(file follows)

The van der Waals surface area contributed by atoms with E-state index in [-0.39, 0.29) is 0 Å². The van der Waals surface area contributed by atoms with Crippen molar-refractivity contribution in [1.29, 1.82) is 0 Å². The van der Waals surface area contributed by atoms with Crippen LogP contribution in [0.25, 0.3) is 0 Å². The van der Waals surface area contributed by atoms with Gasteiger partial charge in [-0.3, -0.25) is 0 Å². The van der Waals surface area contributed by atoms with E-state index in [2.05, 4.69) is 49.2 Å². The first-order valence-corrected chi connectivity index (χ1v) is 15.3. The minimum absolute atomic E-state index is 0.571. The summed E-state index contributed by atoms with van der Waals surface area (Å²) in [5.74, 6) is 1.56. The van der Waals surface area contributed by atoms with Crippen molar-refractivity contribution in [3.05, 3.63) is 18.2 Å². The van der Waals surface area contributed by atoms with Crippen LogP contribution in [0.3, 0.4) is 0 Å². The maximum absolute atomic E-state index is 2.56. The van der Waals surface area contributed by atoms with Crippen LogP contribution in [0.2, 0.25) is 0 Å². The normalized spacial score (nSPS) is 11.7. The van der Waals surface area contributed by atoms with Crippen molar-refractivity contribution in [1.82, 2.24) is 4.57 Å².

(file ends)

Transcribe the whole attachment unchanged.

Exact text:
The van der Waals surface area contributed by atoms with E-state index in [-0.39, 0.29) is 0 Å². The van der Waals surface area contributed by atoms with Crippen molar-refractivity contribution in [1.29, 1.82) is 0 Å². The van der Waals surface area contributed by atoms with Crippen LogP contribution in [0.25, 0.3) is 0 Å². The van der Waals surface area contributed by atoms with Gasteiger partial charge in [-0.3, -0.25) is 0 Å². The van der Waals surface area contributed by atoms with E-state index in [2.05, 4.69) is 49.2 Å². The first-order valence-corrected chi connectivity index (χ1v) is 15.3. The minimum absolute atomic E-state index is 0.571. The summed E-state index contributed by atoms with van der Waals surface area (Å²) in [5.74, 6) is 1.56. The van der Waals surface area contributed by atoms with Crippen molar-refractivity contribution in [3.05, 3.63) is 18.2 Å². The van der Waals surface area contributed by atoms with Crippen LogP contribution in [0.3, 0.4) is 0 Å². The maximum absolute atomic E-state index is 2.56. The van der Waals surface area contributed by atoms with Crippen LogP contribution in [0.2, 0.25) is 0 Å². The normalized spacial score (nSPS) is 11.7. The van der Waals surface area contributed by atoms with Crippen molar-refractivity contribution in [1.82, 2.24) is 4.57 Å².